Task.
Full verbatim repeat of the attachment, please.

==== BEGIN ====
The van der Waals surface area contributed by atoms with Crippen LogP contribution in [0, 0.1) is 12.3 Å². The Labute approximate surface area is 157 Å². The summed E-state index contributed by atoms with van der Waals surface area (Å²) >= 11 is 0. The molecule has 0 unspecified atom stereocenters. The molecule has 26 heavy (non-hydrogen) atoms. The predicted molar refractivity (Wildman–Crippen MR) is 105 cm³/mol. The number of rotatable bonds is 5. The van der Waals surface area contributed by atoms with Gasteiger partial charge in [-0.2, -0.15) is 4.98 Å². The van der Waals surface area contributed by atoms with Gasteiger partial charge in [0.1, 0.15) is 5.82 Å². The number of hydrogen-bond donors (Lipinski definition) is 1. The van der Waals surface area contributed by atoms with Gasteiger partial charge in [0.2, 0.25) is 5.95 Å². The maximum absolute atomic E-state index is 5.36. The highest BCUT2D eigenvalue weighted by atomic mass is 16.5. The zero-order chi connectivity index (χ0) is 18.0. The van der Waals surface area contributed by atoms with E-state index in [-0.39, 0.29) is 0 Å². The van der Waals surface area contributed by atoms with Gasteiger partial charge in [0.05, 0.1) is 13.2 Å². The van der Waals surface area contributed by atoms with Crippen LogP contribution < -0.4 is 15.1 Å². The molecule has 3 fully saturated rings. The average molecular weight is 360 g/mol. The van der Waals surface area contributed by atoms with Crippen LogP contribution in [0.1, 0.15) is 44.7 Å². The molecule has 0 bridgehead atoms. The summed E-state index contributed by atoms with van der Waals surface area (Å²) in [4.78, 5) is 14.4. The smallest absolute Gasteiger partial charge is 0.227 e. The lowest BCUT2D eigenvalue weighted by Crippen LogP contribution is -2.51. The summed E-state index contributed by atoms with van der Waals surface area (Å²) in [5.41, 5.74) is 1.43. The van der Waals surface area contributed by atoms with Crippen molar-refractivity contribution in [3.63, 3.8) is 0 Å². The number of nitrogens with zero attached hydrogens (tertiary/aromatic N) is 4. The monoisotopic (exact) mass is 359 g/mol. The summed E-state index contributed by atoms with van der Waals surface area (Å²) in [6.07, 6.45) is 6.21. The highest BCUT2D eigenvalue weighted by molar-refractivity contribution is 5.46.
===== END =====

The van der Waals surface area contributed by atoms with Crippen LogP contribution in [0, 0.1) is 12.3 Å². The Labute approximate surface area is 157 Å². The summed E-state index contributed by atoms with van der Waals surface area (Å²) >= 11 is 0. The molecule has 0 unspecified atom stereocenters. The molecule has 26 heavy (non-hydrogen) atoms. The predicted molar refractivity (Wildman–Crippen MR) is 105 cm³/mol. The number of rotatable bonds is 5. The van der Waals surface area contributed by atoms with Gasteiger partial charge in [-0.2, -0.15) is 4.98 Å². The van der Waals surface area contributed by atoms with Gasteiger partial charge in [0.1, 0.15) is 5.82 Å². The number of hydrogen-bond donors (Lipinski definition) is 1. The van der Waals surface area contributed by atoms with Gasteiger partial charge in [0.2, 0.25) is 5.95 Å². The maximum absolute atomic E-state index is 5.36. The highest BCUT2D eigenvalue weighted by atomic mass is 16.5. The zero-order chi connectivity index (χ0) is 18.0. The van der Waals surface area contributed by atoms with E-state index in [-0.39, 0.29) is 0 Å². The van der Waals surface area contributed by atoms with Gasteiger partial charge in [0.05, 0.1) is 13.2 Å². The van der Waals surface area contributed by atoms with Crippen LogP contribution < -0.4 is 15.1 Å². The molecule has 3 fully saturated rings. The average molecular weight is 360 g/mol. The van der Waals surface area contributed by atoms with Crippen LogP contribution in [0.1, 0.15) is 44.7 Å². The molecule has 0 bridgehead atoms. The summed E-state index contributed by atoms with van der Waals surface area (Å²) in [4.78, 5) is 14.4. The smallest absolute Gasteiger partial charge is 0.227 e. The lowest BCUT2D eigenvalue weighted by Crippen LogP contribution is -2.51. The summed E-state index contributed by atoms with van der Waals surface area (Å²) in [5.41, 5.74) is 1.43. The van der Waals surface area contributed by atoms with Crippen molar-refractivity contribution in [3.63, 3.8) is 0 Å². The number of nitrogens with zero attached hydrogens (tertiary/aromatic N) is 4. The monoisotopic (exact) mass is 359 g/mol. The summed E-state index contributed by atoms with van der Waals surface area (Å²) in [6.07, 6.45) is 6.21. The highest BCUT2D eigenvalue weighted by molar-refractivity contribution is 5.46.